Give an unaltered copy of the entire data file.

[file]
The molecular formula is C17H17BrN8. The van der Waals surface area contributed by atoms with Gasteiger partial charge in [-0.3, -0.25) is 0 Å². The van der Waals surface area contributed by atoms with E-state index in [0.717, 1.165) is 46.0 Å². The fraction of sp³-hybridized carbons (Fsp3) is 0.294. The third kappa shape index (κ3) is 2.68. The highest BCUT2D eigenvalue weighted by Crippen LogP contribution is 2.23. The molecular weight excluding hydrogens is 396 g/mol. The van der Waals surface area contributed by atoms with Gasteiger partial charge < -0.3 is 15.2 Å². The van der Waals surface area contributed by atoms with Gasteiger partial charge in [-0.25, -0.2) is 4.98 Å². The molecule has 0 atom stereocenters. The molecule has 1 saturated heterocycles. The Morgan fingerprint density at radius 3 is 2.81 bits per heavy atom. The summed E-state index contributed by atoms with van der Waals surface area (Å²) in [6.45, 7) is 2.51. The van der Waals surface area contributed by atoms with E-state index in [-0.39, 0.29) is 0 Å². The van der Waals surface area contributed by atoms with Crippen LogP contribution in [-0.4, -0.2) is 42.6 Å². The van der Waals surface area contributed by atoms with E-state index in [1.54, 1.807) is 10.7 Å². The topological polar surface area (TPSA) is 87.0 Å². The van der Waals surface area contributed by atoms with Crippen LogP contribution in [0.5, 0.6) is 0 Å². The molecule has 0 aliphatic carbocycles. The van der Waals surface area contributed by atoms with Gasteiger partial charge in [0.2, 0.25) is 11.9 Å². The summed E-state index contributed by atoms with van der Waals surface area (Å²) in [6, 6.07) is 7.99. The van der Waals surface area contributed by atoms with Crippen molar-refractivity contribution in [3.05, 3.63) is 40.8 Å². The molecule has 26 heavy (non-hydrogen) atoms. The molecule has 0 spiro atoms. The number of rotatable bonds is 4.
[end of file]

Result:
The molecular formula is C17H17BrN8. The van der Waals surface area contributed by atoms with Gasteiger partial charge in [-0.3, -0.25) is 0 Å². The van der Waals surface area contributed by atoms with E-state index in [0.717, 1.165) is 46.0 Å². The fraction of sp³-hybridized carbons (Fsp3) is 0.294. The third kappa shape index (κ3) is 2.68. The highest BCUT2D eigenvalue weighted by Crippen LogP contribution is 2.23. The molecular weight excluding hydrogens is 396 g/mol. The van der Waals surface area contributed by atoms with Gasteiger partial charge < -0.3 is 15.2 Å². The van der Waals surface area contributed by atoms with Gasteiger partial charge in [-0.25, -0.2) is 4.98 Å². The molecule has 0 atom stereocenters. The molecule has 1 saturated heterocycles. The Morgan fingerprint density at radius 3 is 2.81 bits per heavy atom. The summed E-state index contributed by atoms with van der Waals surface area (Å²) in [6.45, 7) is 2.51. The van der Waals surface area contributed by atoms with E-state index in [-0.39, 0.29) is 0 Å². The van der Waals surface area contributed by atoms with Crippen LogP contribution in [-0.4, -0.2) is 42.6 Å². The van der Waals surface area contributed by atoms with E-state index in [1.54, 1.807) is 10.7 Å². The topological polar surface area (TPSA) is 87.0 Å². The van der Waals surface area contributed by atoms with Crippen LogP contribution in [0.5, 0.6) is 0 Å². The molecule has 0 aliphatic carbocycles. The van der Waals surface area contributed by atoms with Gasteiger partial charge in [0.2, 0.25) is 11.9 Å². The summed E-state index contributed by atoms with van der Waals surface area (Å²) in [6, 6.07) is 7.99. The van der Waals surface area contributed by atoms with Crippen molar-refractivity contribution in [3.05, 3.63) is 40.8 Å². The molecule has 26 heavy (non-hydrogen) atoms. The molecule has 0 spiro atoms. The number of rotatable bonds is 4.